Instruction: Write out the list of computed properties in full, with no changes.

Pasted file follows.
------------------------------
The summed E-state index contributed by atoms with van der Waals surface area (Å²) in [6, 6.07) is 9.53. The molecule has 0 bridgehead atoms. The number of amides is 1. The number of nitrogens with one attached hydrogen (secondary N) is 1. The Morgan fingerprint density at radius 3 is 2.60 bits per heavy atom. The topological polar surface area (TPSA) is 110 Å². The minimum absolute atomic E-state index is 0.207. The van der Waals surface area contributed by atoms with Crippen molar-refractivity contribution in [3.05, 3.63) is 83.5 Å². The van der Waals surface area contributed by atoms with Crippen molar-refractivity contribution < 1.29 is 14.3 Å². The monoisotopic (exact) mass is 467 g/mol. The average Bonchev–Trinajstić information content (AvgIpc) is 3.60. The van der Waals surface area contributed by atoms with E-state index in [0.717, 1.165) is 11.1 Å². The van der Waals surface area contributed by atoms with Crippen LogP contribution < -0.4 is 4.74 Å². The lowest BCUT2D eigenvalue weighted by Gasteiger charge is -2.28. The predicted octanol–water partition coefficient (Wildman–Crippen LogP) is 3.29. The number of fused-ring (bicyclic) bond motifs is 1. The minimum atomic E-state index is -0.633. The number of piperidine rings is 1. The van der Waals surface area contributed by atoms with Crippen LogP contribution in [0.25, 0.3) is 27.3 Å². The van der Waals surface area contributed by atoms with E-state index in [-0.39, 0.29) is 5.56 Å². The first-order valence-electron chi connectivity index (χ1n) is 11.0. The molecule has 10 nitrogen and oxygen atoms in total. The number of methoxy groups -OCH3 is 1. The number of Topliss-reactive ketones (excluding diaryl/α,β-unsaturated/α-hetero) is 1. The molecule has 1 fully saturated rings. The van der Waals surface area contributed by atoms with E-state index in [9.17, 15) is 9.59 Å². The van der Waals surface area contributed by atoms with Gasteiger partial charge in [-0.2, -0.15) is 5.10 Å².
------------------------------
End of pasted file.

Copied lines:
The summed E-state index contributed by atoms with van der Waals surface area (Å²) in [6, 6.07) is 9.53. The molecule has 0 bridgehead atoms. The number of amides is 1. The number of nitrogens with one attached hydrogen (secondary N) is 1. The Morgan fingerprint density at radius 3 is 2.60 bits per heavy atom. The topological polar surface area (TPSA) is 110 Å². The minimum absolute atomic E-state index is 0.207. The van der Waals surface area contributed by atoms with Crippen molar-refractivity contribution in [3.05, 3.63) is 83.5 Å². The van der Waals surface area contributed by atoms with Crippen molar-refractivity contribution < 1.29 is 14.3 Å². The monoisotopic (exact) mass is 467 g/mol. The average Bonchev–Trinajstić information content (AvgIpc) is 3.60. The van der Waals surface area contributed by atoms with E-state index in [0.717, 1.165) is 11.1 Å². The van der Waals surface area contributed by atoms with Crippen LogP contribution < -0.4 is 4.74 Å². The lowest BCUT2D eigenvalue weighted by Gasteiger charge is -2.28. The predicted octanol–water partition coefficient (Wildman–Crippen LogP) is 3.29. The number of fused-ring (bicyclic) bond motifs is 1. The minimum atomic E-state index is -0.633. The number of piperidine rings is 1. The van der Waals surface area contributed by atoms with Crippen LogP contribution in [0.25, 0.3) is 27.3 Å². The van der Waals surface area contributed by atoms with E-state index in [-0.39, 0.29) is 5.56 Å². The first-order valence-electron chi connectivity index (χ1n) is 11.0. The molecule has 10 nitrogen and oxygen atoms in total. The number of methoxy groups -OCH3 is 1. The number of Topliss-reactive ketones (excluding diaryl/α,β-unsaturated/α-hetero) is 1. The molecule has 1 fully saturated rings. The van der Waals surface area contributed by atoms with E-state index in [9.17, 15) is 9.59 Å². The van der Waals surface area contributed by atoms with Gasteiger partial charge in [-0.2, -0.15) is 5.10 Å².